Yesterday I told you about what we did when the weather postponed our planned boat trip on the Thames to explore the footprint of the Isle of Grain four-runway airport concept proposed by Lord Foster.
Sadly I missed out on the boat – but today the weather has relented and I just got this picture showing our Director for SE England, Chris Corrigan (left) with the Friends of North Kent Marshes – as the sign says, Conservation and Communities United!
The sudden unwelcome focus on building over the Thames' world-renowned coastal wetlands puts in sharp focus the recent anti-environmental rhetoric of the Chancellor of the Exchequer – the clock is ticking towards the 2012 Budget and you can step up and make the case that the natural world is not the enemy of economic recovery – enjoy the video and take action here.
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A short and simple post.
Please watch the video and then please e-mail George Osborne. The Chancellor’s March budget will be a powerful signal of the intentions of the coalition Government towards the natural environment. We believe in a world enriched by nature, where growth is sustainable not at the short-term cost of our finest wildlife sites.
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I have now read the new National Planning Policy Framework (NPPF) line-by-line, comparing it with last year’s draft.
I am impressed, and still happy, as Martin Harper reported in his blog yesterday.
Why am I so happy? Martin mentioned our top three red lines. The Government has listened to us on all three points, and the result is a much more balanced document that we believe will help to deliver the Government’s own objectives in the Natural Environment White Paper.
Here are some extracts that make me really pleased: all things that planners or the planning system have to do, which have been added in the published version:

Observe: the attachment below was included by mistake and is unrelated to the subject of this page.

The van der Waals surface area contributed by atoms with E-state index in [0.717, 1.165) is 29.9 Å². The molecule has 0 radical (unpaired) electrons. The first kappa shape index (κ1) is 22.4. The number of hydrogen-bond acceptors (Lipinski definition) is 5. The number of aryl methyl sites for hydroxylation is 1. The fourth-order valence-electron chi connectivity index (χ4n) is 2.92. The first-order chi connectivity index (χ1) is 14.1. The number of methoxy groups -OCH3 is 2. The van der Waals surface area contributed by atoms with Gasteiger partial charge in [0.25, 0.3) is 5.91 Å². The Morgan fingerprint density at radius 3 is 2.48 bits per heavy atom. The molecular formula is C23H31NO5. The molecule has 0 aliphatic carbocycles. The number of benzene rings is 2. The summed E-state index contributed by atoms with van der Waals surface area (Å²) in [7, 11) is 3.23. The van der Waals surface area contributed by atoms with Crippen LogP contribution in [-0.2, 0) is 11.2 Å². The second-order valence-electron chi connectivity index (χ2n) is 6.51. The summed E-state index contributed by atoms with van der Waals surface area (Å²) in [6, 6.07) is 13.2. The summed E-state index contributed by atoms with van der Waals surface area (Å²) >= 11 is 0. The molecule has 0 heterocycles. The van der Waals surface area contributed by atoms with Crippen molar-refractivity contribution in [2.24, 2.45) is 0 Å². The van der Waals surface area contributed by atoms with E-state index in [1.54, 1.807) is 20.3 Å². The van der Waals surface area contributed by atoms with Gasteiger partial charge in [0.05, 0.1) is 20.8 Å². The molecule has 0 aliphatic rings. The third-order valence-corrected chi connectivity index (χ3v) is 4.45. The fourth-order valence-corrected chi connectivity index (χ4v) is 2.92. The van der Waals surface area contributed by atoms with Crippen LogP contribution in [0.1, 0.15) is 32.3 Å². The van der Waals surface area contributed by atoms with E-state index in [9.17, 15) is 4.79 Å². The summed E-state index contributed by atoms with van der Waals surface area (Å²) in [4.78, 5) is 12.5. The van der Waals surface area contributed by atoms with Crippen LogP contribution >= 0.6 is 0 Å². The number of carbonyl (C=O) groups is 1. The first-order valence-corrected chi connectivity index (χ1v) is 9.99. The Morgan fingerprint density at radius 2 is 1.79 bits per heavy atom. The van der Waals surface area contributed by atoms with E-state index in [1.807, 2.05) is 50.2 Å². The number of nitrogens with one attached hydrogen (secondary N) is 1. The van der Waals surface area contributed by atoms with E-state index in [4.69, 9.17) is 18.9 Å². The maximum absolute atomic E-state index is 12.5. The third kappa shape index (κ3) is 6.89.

And here are some good things which were in the draft thanks to our influence, and are still there in the published version:
I could go on, but I’d like to end with thanks to a terrific team. Lots of people were involved, but I’d particularly like to thank Brendan for his determined technical advocacy, Alice for leading our campaigning, Annabel’s policy input while dealing with the Localism Bill, Laura for her parliamentary advocacy, Julia for keeping us sane, Penny our legal advisor and Nathalie Lieven QC for her advice on SSSIs.
Here at the RSPB and at other environment charities we’re waiting with bated breath for the publication of the National Planning Policy Framework (the NPPF). The Government has committed to publishing it by the end of March, and we suspect it may come out sooner, possibly even before the Budget on 21 March. Media reports suggest that Chancellor George Osborne has been pressing Communities Secretary Eric Pickles to get on with it. There have been conflicting views from the BBC and the Daily Telegraph about whether environmentalists will be happy with the NPPF.
Wildlife and Countryside Link, the coalition that brings many environmental NGOs together, has just published its red lines for the NPPF. What do we need to convince us that the NPPF will be good for the natural environment?